Our Supreme Court has established a non-exhaustive list of factors for use in determining the existence of presumed prejudice:

(1) evidence of extreme community hostility against defendant;

(2) prominence of either the victim or defendant within the community;

(3) the nature and extent of news coverage;

(4) the size of the community;

(5) the nature and gravity of the offense; and

(6) the temporal proximity of the news coverage to the trial. [Nelson, supra, 173 N.J. at 476.]

When pretrial publicity does not create a presumption of prejudice, the trial court may ensure the defendant's constitutional right to an impartial jury by relying on voir dire to assess the extent to which jurors have been biased by pretrial publicity. See Koedatich, supra, 112 N.J. at 274. However, "'the jurors actually empanelled need not be ignorant of the facts of the case.'" Id. at 268 (quoting State v. Sugar, 84 N.J. 1, 23 (1980)); see also Irvin v. Dowd, 366 U.S. 717, 722-23, 81 S. Ct. 1639, 1642-43, 6 L. Ed. 2d 751, 756 (1961).

Wright's motion was filed in 2007, two years after the homicide. Although the trial judge did not specifically follow the analysis outlined above, he determined that Wright had "not established by clear and convincing proofs that a fair and impartial trial cannot be had in this county or [with local jurors]," relying on the standard enunciated in State v. Wise, 19 N.J. 59, 73-74 (1955).*fn2

We are satisfied that Wright did not present sufficient evidence to establish that pretrial publicity was so pervasive and hostile that it should be presumed to have influenced jurors. All but five of the news articles submitted in support of the motion were published during the period immediately after the crime. The most recent article was written five months before the judge decided the motion to change venue. The articles' references to Wright did not approach the "horrendous" and hostile accounts of the defendant that justified a change of venue in State v. Timmendequas, 161 N.J. 515, 551 (1999), cert. denied, 534 U.S. 858, 122 S. Ct. 136, 151 L. Ed. 2d 89 (2001). In addition, the motion was brought approximately three years before the trial took place. There was no renewal of the motion prior to trial, as permitted by Timmendequas. Id. at 554.

We are satisfied that the judge did not abuse his discretion in denying the motion for a change of venue or use of a foreign jury. He appropriately determined that bias could be assessed during jury voir dire.


Wright next contends that he was denied a fair trial because the trial judge abused his discretion by denying challenges for cause during the voir dire.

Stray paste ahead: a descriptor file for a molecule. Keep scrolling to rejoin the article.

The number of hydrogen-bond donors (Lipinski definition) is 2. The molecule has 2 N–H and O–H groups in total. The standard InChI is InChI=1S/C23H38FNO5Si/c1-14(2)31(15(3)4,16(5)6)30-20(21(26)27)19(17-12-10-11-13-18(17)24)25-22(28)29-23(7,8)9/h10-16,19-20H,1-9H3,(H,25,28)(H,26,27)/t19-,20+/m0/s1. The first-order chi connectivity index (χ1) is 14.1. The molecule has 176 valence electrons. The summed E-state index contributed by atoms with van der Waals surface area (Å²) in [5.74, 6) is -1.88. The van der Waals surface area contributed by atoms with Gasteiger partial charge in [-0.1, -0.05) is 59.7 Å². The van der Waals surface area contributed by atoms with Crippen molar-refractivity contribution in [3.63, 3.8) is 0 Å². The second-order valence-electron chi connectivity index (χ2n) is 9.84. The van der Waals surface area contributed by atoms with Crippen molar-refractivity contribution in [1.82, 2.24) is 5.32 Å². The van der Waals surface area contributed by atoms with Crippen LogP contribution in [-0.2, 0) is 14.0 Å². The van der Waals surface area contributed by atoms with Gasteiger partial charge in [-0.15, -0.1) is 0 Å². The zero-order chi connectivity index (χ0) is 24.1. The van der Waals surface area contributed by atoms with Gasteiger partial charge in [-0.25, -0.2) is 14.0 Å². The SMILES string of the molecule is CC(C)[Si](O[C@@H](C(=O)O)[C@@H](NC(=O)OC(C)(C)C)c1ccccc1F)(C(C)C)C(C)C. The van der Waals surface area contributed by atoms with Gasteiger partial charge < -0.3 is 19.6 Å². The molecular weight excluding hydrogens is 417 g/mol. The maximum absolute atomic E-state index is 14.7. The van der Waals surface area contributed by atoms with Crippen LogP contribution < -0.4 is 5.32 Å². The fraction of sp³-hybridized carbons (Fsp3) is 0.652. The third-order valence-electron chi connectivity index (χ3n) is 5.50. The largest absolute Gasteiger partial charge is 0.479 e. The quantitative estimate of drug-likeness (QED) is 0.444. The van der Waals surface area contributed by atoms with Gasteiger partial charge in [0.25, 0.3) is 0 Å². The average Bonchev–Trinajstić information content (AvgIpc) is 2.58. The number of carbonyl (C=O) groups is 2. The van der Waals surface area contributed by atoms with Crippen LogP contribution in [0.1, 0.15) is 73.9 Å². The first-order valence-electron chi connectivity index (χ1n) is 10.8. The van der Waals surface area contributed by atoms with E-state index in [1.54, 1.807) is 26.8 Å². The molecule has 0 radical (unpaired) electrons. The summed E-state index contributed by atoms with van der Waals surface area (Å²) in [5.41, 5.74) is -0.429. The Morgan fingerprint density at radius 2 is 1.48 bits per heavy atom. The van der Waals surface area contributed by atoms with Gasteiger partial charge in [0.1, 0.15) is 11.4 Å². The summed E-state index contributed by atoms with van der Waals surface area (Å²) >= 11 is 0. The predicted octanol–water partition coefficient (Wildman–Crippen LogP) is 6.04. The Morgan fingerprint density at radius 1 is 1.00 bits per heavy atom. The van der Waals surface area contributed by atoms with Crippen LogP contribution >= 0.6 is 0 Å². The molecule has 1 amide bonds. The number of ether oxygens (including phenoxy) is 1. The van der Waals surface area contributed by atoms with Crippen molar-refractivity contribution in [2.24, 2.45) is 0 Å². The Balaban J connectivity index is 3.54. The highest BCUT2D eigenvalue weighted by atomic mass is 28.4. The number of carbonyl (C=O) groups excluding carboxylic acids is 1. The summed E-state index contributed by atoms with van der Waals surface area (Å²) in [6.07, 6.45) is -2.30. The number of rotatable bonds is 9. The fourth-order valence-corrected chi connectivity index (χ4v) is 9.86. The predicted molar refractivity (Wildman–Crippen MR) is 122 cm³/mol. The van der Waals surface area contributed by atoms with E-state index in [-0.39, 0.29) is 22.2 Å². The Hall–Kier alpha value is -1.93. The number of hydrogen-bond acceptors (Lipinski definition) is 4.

"The securing and preservation of an impartial jury goes to the very essence of a fair trial." Williams, supra, 93 N.J. at 60. Jurors must be "'as nearly impartial "as the lot of humanity will admit."'" State v. Singletary, 80 N.J. 55, 62 (1979) (quoting State v. Jackson, 43 N.J. 148, 158 (1964), cert. denied, 379 U.S. 982, 85 S. Ct. 690, 13 L. Ed. 2d 572 (1965)). "[J]urors who have formed an opinion as to the guilt or innocence of the defendant must be excused" unless "it is demonstrated that 'the juror can lay aside his [or her] impression or opinion and render a verdict based upon the evidence presented in court[.]'" Williams, supra, 93 N.J. at 61 (quoting Sugar, supra, 84 N.J. at 23).

However, because appellate courts are unable "to appreciate fully the dynamics of a trial proceeding," trial judges are afforded "considerable discretion in determining the qualifications of prospective jurors." State v. DiFrisco, 137 N.J. 434, 459 (1994). Even in cases in which a trial judge errs in the exercise of that discretion, a conviction will not be reversed based upon that error alone. To prove reversible error, a defendant must show (1) that the trial court erred by failing to remove a juror for cause; (2) that the juror in question was eliminated by the exercise of defendant's peremptory challenge and that defendant exhausted his remaining challenges; and (3) that at least one of the remaining jurors that sat on the jury was a partial juror. [Id. at 471.]

In this case, we need not review the trial judge's decisions not to excuse jurors for cause because Wright cannot satisfy the second and third elements necessary to a finding of reversible error.


Wright argues that he was denied a fair trial because the judge refused to dismiss the jury's foreperson, who informed the judge during the trial that she recognized several spectators at the trial.

The United States and New Jersey Constitutions entitle a defendant to a trial by an impartial jury; such a jury may only consider the evidence before it. State v. Scherzer, 301 N.J. Super. 363, 486 (App. Div.) (citing Williams, supra, 93 N.J. at 60), certif. denied, 151 N.J. 466 (1997). External influences which have the capacity to affect the jury's decision warrant reversal. Ibid. (citing Panko v. Flintkote Co., 7 N.J. 55, 61 (1951)). Where the record suggests the existence of such influences, but is silent in regard to their effect, prejudice is presumed. See id. at 486-87 (citing State v. Grant, 254 N.J. Super. 571, 584 (App. Div. 1992)). Influences which are categorically presumed prejudicial include "'any private communication, contact, or tampering, directly or indirectly, with a juror during a trial about the matter pending before the jury.'" Id. at 487 (quoting Remmer v. United States, 347 U.S. 227, 229, 74 S. Ct. 450, 451, 98 L. Ed. 654, 656 (1954)). The State bears the burden to show that any such influence was harmless. Ibid.